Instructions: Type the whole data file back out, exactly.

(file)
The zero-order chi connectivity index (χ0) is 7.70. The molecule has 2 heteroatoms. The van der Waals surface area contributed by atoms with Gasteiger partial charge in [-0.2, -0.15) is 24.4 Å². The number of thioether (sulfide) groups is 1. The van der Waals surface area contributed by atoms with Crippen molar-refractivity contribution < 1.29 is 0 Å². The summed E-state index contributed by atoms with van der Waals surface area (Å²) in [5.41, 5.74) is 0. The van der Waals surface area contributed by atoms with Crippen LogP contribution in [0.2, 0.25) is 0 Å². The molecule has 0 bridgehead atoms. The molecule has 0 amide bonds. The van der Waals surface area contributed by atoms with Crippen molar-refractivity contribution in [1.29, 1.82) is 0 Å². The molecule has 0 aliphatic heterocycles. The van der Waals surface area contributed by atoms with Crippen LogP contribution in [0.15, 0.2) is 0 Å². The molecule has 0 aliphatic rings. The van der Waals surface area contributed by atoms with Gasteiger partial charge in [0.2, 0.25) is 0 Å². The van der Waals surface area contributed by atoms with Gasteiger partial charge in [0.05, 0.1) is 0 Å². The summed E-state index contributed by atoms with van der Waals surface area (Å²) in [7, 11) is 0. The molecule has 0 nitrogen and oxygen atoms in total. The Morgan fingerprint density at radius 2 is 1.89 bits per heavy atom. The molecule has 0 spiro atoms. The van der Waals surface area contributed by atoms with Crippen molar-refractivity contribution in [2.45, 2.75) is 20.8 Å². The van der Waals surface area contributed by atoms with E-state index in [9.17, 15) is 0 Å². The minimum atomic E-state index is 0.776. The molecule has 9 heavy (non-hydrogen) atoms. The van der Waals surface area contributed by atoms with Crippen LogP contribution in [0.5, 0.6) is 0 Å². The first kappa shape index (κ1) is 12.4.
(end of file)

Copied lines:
The zero-order chi connectivity index (χ0) is 7.70. The molecule has 2 heteroatoms. The van der Waals surface area contributed by atoms with Gasteiger partial charge in [-0.2, -0.15) is 24.4 Å². The number of thioether (sulfide) groups is 1. The van der Waals surface area contributed by atoms with Crippen molar-refractivity contribution < 1.29 is 0 Å². The summed E-state index contributed by atoms with van der Waals surface area (Å²) in [5.41, 5.74) is 0. The van der Waals surface area contributed by atoms with Crippen LogP contribution in [0.2, 0.25) is 0 Å². The molecule has 0 bridgehead atoms. The molecule has 0 amide bonds. The van der Waals surface area contributed by atoms with Crippen molar-refractivity contribution in [1.29, 1.82) is 0 Å². The molecule has 0 aliphatic heterocycles. The van der Waals surface area contributed by atoms with Crippen LogP contribution in [0.15, 0.2) is 0 Å². The molecule has 0 aliphatic rings. The van der Waals surface area contributed by atoms with Gasteiger partial charge in [0.2, 0.25) is 0 Å². The van der Waals surface area contributed by atoms with Gasteiger partial charge in [0.05, 0.1) is 0 Å². The summed E-state index contributed by atoms with van der Waals surface area (Å²) in [7, 11) is 0. The molecule has 0 nitrogen and oxygen atoms in total. The Morgan fingerprint density at radius 2 is 1.89 bits per heavy atom. The molecule has 0 spiro atoms. The van der Waals surface area contributed by atoms with Crippen molar-refractivity contribution in [2.45, 2.75) is 20.8 Å². The van der Waals surface area contributed by atoms with E-state index in [9.17, 15) is 0 Å². The minimum atomic E-state index is 0.776. The molecule has 9 heavy (non-hydrogen) atoms. The van der Waals surface area contributed by atoms with Crippen LogP contribution in [0.5, 0.6) is 0 Å². The first kappa shape index (κ1) is 12.4.